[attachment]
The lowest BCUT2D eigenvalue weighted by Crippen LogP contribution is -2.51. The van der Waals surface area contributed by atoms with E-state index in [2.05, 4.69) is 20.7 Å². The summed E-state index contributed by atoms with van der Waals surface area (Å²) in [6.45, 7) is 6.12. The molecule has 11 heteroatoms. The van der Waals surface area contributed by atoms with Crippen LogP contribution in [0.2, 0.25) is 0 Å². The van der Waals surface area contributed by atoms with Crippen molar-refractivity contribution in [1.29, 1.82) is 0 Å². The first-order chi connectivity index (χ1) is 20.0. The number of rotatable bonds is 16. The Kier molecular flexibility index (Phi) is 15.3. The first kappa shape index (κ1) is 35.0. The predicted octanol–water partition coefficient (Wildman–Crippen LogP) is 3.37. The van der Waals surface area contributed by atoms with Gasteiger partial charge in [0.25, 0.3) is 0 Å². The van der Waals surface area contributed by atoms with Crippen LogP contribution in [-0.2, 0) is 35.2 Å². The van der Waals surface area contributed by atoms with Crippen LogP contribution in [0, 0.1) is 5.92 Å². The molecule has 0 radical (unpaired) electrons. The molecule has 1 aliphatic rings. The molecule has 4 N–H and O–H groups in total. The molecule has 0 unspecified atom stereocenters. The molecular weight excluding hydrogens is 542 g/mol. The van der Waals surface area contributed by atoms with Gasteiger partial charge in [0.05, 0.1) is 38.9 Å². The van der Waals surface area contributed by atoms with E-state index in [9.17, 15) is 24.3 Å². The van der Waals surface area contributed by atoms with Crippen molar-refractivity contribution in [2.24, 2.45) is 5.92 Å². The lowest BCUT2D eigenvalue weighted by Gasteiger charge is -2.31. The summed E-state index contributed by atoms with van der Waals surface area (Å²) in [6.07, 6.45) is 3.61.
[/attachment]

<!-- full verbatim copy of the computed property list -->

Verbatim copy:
The lowest BCUT2D eigenvalue weighted by Crippen LogP contribution is -2.51. The van der Waals surface area contributed by atoms with E-state index in [2.05, 4.69) is 20.7 Å². The summed E-state index contributed by atoms with van der Waals surface area (Å²) in [6.45, 7) is 6.12. The molecule has 11 heteroatoms. The van der Waals surface area contributed by atoms with Crippen LogP contribution in [0.2, 0.25) is 0 Å². The van der Waals surface area contributed by atoms with Crippen molar-refractivity contribution in [1.29, 1.82) is 0 Å². The first-order chi connectivity index (χ1) is 20.0. The number of rotatable bonds is 16. The Kier molecular flexibility index (Phi) is 15.3. The first kappa shape index (κ1) is 35.0. The predicted octanol–water partition coefficient (Wildman–Crippen LogP) is 3.37. The van der Waals surface area contributed by atoms with Gasteiger partial charge in [0.25, 0.3) is 0 Å². The van der Waals surface area contributed by atoms with Crippen LogP contribution in [-0.2, 0) is 35.2 Å². The van der Waals surface area contributed by atoms with Crippen LogP contribution in [0, 0.1) is 5.92 Å². The molecule has 0 radical (unpaired) electrons. The molecule has 1 aliphatic rings. The molecule has 4 N–H and O–H groups in total. The molecule has 0 unspecified atom stereocenters. The molecular weight excluding hydrogens is 542 g/mol. The van der Waals surface area contributed by atoms with Gasteiger partial charge in [0.05, 0.1) is 38.9 Å². The van der Waals surface area contributed by atoms with E-state index in [9.17, 15) is 24.3 Å². The van der Waals surface area contributed by atoms with Crippen molar-refractivity contribution in [2.24, 2.45) is 5.92 Å². The lowest BCUT2D eigenvalue weighted by Gasteiger charge is -2.31. The summed E-state index contributed by atoms with van der Waals surface area (Å²) in [6.07, 6.45) is 3.61.